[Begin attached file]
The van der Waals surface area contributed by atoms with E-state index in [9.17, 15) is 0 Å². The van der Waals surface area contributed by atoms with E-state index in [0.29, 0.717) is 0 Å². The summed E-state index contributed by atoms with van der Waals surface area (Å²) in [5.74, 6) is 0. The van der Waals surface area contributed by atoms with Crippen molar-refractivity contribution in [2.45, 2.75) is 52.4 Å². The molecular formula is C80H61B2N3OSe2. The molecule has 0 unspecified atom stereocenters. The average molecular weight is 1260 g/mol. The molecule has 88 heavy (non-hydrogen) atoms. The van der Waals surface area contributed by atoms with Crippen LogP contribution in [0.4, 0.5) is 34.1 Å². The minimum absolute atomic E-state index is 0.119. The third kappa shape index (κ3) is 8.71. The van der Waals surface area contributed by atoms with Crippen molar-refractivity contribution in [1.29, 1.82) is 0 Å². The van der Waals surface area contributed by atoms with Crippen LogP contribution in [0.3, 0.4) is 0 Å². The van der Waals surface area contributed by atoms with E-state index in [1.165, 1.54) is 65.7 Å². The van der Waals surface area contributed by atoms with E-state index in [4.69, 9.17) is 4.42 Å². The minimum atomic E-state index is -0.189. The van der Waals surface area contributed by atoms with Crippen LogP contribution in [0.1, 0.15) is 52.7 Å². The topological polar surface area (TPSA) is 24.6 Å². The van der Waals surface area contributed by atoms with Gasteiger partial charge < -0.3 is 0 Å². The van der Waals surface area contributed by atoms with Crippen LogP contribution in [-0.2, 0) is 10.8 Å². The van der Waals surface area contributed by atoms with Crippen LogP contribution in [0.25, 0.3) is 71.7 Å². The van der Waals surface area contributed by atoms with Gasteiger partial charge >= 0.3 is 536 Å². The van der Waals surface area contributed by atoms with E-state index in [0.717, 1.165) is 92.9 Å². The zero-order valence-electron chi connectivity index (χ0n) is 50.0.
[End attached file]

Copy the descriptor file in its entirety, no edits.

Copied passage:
The van der Waals surface area contributed by atoms with E-state index in [9.17, 15) is 0 Å². The van der Waals surface area contributed by atoms with E-state index in [0.29, 0.717) is 0 Å². The summed E-state index contributed by atoms with van der Waals surface area (Å²) in [5.74, 6) is 0. The van der Waals surface area contributed by atoms with Crippen molar-refractivity contribution in [2.45, 2.75) is 52.4 Å². The molecular formula is C80H61B2N3OSe2. The molecule has 0 unspecified atom stereocenters. The average molecular weight is 1260 g/mol. The molecule has 88 heavy (non-hydrogen) atoms. The van der Waals surface area contributed by atoms with Crippen LogP contribution in [0.4, 0.5) is 34.1 Å². The minimum absolute atomic E-state index is 0.119. The third kappa shape index (κ3) is 8.71. The van der Waals surface area contributed by atoms with Crippen molar-refractivity contribution in [1.29, 1.82) is 0 Å². The van der Waals surface area contributed by atoms with Crippen LogP contribution in [0.3, 0.4) is 0 Å². The van der Waals surface area contributed by atoms with E-state index in [1.165, 1.54) is 65.7 Å². The van der Waals surface area contributed by atoms with E-state index in [4.69, 9.17) is 4.42 Å². The minimum atomic E-state index is -0.189. The van der Waals surface area contributed by atoms with Crippen LogP contribution in [0.1, 0.15) is 52.7 Å². The topological polar surface area (TPSA) is 24.6 Å². The van der Waals surface area contributed by atoms with Gasteiger partial charge < -0.3 is 0 Å². The van der Waals surface area contributed by atoms with Crippen LogP contribution in [-0.2, 0) is 10.8 Å². The van der Waals surface area contributed by atoms with Crippen LogP contribution in [0.25, 0.3) is 71.7 Å². The van der Waals surface area contributed by atoms with Gasteiger partial charge >= 0.3 is 536 Å². The van der Waals surface area contributed by atoms with E-state index in [0.717, 1.165) is 92.9 Å². The zero-order valence-electron chi connectivity index (χ0n) is 50.0.